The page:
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All Critics (6)
| Top Critics (2)
| Fresh (2)
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Don't Look Back leans hard on a conventionally atonal musical score and cheap shock cuts, as well as some dubious special effects.
"Don't Look Back" begins promisingly. Seemingly obsessed with surfaces, the camera restlessly searches for hints and clues among the fragments we see, even before we know there's a mystery.
...feels as though it were pulled out of David Lynch's pile of (justifiably) rejected screenplays.
Anyone expecting more than the pleasure of seeing two of Europe's most ravishing actresses, Sophie Marceau and Monica Bellucci, sharing the same scene ... should brace for disappointment
There are two wonderful performances to savor here, but the film itself doesn't hold much of a lasting impact despite a convincing parade of hysteria.
Don't Look Back, an initially intriguing, ultimately incoherent mind-bender.
In "Don't Look Back," Jeanne(Sophie Marceau) is a successful writer of nonfiction in all of its varieties but cannot get her editor to accept her novel which she is using to try to unearth lost childhood memories. In any case, her and her husband Teo(Andrea Di Stefano) have enough money to afford a videocamera with which they shoot footage of their two children in an attempt to have something to embarrass them later as adults. Strangely, Jeanne notices not only them signaling on the tape but also changes in the apartment which she at first puts down to Teo moving around the furniture behind her back. If only it was all that simple...
"Don't Look Back" has an intriguing windup and some memorable images. However, outside of one scene that hits the mark with unsettling accuracy, the payoff is kind of disappointing, as it leaves as many questions unanswered as it resolves. And it is not just that the movie does not go far enough.(For example, if Jeanne had been turning into Bob Dylan, that might have been too disturbing.) It is also that this wastes a valuable opportunity to explore via analogy the changes that women go through as they age.
"I don't recognize anything. Not even my own face."
Don't Look Back isn't an easy movie to wrap my thoughts around and review, and unfortunately, it also wasn't very appealing. Despite the irresistible presence of Sophie Marceau and Monica Bellucci, I found it hard to finish this movie. That's quite an accomplishment, now that I think about it.
What we have here is an effort to communicate the perspective of a woman whose home, family, and very appearance seem to be (literally and drastically) changing before her eyes. It confuses her, and I can virtually guarantee that it will confuse you, too. Don't Look Back is not a challenging movie (I'm guessing that's the intent with which it was created), it's a nonsensical one.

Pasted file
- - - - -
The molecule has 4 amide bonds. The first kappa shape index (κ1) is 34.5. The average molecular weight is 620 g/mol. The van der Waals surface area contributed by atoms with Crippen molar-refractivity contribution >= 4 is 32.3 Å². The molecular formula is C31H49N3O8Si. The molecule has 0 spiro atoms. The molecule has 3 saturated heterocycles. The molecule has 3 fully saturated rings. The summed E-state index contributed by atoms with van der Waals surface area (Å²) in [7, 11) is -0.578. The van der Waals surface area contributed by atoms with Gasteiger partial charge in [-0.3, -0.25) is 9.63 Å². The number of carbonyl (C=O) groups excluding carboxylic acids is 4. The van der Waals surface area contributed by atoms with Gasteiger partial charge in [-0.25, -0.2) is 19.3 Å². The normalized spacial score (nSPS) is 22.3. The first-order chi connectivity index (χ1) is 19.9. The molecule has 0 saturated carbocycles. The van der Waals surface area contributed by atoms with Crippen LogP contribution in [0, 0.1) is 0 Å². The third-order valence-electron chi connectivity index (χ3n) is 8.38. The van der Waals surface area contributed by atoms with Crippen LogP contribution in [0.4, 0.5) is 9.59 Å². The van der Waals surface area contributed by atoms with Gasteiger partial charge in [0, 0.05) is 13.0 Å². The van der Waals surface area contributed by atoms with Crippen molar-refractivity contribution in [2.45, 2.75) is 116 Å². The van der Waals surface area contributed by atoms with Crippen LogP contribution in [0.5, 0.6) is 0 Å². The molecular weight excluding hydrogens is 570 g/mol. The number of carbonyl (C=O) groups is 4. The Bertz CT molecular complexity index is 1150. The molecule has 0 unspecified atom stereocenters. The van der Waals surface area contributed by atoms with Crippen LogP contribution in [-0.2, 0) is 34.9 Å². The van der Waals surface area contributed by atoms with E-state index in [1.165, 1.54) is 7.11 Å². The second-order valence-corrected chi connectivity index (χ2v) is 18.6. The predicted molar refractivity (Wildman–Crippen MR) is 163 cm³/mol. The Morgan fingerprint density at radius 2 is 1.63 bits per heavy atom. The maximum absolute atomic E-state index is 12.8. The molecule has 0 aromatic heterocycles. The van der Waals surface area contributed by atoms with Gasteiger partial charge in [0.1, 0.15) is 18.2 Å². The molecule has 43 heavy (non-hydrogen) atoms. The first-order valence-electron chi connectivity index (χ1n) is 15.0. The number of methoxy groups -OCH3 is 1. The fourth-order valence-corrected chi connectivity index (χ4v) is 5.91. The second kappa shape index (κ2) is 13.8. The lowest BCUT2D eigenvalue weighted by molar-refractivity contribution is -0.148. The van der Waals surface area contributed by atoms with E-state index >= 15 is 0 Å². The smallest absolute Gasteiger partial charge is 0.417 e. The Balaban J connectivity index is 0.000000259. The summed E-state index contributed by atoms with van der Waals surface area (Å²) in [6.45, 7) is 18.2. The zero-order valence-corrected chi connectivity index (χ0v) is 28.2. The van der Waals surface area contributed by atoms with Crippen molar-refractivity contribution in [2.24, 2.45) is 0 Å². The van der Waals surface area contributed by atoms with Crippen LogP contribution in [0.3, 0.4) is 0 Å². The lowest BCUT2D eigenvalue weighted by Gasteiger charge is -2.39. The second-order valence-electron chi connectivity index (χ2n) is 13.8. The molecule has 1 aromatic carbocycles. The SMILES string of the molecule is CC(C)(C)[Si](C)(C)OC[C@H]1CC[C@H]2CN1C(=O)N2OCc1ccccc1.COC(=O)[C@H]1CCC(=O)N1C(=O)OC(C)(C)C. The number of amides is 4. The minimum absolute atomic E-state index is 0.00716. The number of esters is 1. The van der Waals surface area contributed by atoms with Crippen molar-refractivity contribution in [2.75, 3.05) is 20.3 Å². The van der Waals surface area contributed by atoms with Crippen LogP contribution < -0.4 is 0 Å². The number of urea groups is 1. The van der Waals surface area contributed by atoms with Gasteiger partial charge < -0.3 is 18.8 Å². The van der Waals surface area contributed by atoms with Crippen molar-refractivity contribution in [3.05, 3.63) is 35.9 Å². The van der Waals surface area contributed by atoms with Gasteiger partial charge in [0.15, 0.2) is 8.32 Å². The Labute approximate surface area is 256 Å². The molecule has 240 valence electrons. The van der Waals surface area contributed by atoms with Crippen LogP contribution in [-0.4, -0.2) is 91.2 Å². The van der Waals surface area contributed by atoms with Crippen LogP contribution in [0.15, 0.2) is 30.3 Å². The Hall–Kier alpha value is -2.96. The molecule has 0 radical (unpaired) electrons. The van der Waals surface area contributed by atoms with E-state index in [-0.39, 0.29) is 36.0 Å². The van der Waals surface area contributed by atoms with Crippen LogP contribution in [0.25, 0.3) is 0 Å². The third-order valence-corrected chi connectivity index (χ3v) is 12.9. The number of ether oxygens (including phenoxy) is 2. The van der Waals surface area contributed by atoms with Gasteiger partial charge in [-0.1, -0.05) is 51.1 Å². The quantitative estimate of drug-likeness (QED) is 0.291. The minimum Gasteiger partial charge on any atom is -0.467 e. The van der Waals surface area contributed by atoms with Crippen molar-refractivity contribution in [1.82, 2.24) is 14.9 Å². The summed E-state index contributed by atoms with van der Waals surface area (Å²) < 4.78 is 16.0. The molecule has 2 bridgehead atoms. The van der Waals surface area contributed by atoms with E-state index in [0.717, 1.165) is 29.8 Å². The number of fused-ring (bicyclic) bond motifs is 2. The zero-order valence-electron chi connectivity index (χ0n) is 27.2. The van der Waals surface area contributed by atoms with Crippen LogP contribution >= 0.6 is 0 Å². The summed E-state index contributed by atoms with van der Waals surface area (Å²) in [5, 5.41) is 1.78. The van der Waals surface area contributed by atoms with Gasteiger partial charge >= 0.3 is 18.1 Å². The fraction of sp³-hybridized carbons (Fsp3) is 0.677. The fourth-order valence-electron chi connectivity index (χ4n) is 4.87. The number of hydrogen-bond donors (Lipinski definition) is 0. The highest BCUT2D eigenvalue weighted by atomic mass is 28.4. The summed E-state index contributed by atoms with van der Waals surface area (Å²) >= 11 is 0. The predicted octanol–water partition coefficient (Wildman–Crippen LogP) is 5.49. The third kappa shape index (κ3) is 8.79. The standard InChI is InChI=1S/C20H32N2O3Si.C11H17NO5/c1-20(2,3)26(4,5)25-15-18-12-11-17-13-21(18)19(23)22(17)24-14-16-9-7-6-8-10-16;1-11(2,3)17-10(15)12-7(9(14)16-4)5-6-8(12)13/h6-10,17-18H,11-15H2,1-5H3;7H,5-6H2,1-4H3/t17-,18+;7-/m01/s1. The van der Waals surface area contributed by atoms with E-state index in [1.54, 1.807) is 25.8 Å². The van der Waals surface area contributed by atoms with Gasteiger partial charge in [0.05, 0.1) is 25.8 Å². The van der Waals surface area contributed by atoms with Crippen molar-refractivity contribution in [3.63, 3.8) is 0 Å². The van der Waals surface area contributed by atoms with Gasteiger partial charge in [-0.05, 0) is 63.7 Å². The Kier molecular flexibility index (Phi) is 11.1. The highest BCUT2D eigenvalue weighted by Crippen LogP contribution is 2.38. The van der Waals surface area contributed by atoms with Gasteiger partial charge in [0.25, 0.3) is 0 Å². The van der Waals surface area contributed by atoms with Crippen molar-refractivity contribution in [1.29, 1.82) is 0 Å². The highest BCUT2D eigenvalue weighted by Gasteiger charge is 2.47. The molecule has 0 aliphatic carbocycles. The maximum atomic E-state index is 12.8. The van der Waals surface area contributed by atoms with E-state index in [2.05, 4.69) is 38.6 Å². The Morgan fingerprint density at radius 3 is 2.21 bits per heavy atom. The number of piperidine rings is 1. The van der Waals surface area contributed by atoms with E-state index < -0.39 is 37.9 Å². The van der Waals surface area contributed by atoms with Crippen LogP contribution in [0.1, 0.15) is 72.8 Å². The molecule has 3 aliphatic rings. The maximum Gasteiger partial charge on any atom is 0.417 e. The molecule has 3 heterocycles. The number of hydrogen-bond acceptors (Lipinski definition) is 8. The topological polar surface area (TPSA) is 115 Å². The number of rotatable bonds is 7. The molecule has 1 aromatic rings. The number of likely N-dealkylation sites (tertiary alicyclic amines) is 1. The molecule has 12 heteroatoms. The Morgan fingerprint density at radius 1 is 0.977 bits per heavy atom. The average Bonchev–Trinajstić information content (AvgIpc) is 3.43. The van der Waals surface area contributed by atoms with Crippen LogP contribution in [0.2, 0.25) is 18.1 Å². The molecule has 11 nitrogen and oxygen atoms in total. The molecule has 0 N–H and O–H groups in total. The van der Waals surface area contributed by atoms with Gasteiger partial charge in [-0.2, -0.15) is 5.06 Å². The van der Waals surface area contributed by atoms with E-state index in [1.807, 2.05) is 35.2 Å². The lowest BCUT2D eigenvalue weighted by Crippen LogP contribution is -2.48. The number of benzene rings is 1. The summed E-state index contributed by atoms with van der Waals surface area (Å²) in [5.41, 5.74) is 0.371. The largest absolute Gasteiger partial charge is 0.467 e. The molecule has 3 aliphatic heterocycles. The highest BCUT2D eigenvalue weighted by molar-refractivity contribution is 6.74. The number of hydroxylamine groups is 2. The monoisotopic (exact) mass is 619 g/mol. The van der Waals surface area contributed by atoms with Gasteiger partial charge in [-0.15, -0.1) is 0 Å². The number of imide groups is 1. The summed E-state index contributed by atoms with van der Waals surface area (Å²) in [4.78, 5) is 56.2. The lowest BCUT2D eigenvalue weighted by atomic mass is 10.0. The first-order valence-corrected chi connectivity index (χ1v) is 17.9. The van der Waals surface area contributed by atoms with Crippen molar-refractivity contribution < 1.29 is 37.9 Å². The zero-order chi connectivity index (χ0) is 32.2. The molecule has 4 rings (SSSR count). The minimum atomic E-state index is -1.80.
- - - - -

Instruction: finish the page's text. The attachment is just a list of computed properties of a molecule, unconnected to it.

There's a definite attempt here to make a psychological thriller in the mold of Polanski's Repulsion mixed with a hefty serving of Lynch-style weirdness and mystery, but it's not grounded in anything substantial, captivatingly surreal, atmospheric, or ultimately human. At best, it's this movie is based on a potentially good idea run horribly amok. At worst, it's an overly long train-wreck with no point that unfortunately squanders two stunning and talented actresses. Aside from one of two interesting sequences, Don't Look Back isn't worth the trouble or the frustration.
A French writer loses her ability to recognize her surroundings; her apartment becomes unfamiliar, her husband looks like a stranger, and eventually even the face she sees in the mirror is another woman's, until she follows a clue in a photograph and discovers a secret about her own identity. This psychological mystery is a bit slow moving and the movie lays on the horror music cues a bit too thick, but Sophie Marceau and Monica Bellucci give wonderful performances as the same woman in two different bodies.
Marina de Van's Ne Te Retourne Pas comes in the form of a mystery drama with some intrigue.
At an hour and 45 minutes, Ne Te Retourne Pas is a tale of two halves. The first half moves along rather slowly, although the sense of secrecy and ambiguity with the plot is really high. This seizes the audience in, while providing little setup and leaving answers few and far in between. The camerawork and musical score also do wonders in this portion.
The second half is all about finding answers, as at this point, the visually amusing character transformation is complete. The mysterious feel of the picture diminishes, but the interest level picks up.
Both European beauties, Sophie Marceau and Monica Bellucci, successfully carry their portion of the film, while playing the same character. As one disappears, another shows up. Marceau fulfills the first act and Bellucci the second.
Patience is a key to unraveling the story of Ne Te Retourne Pas. Is it worth it? Take a chance and Don't Look Back.
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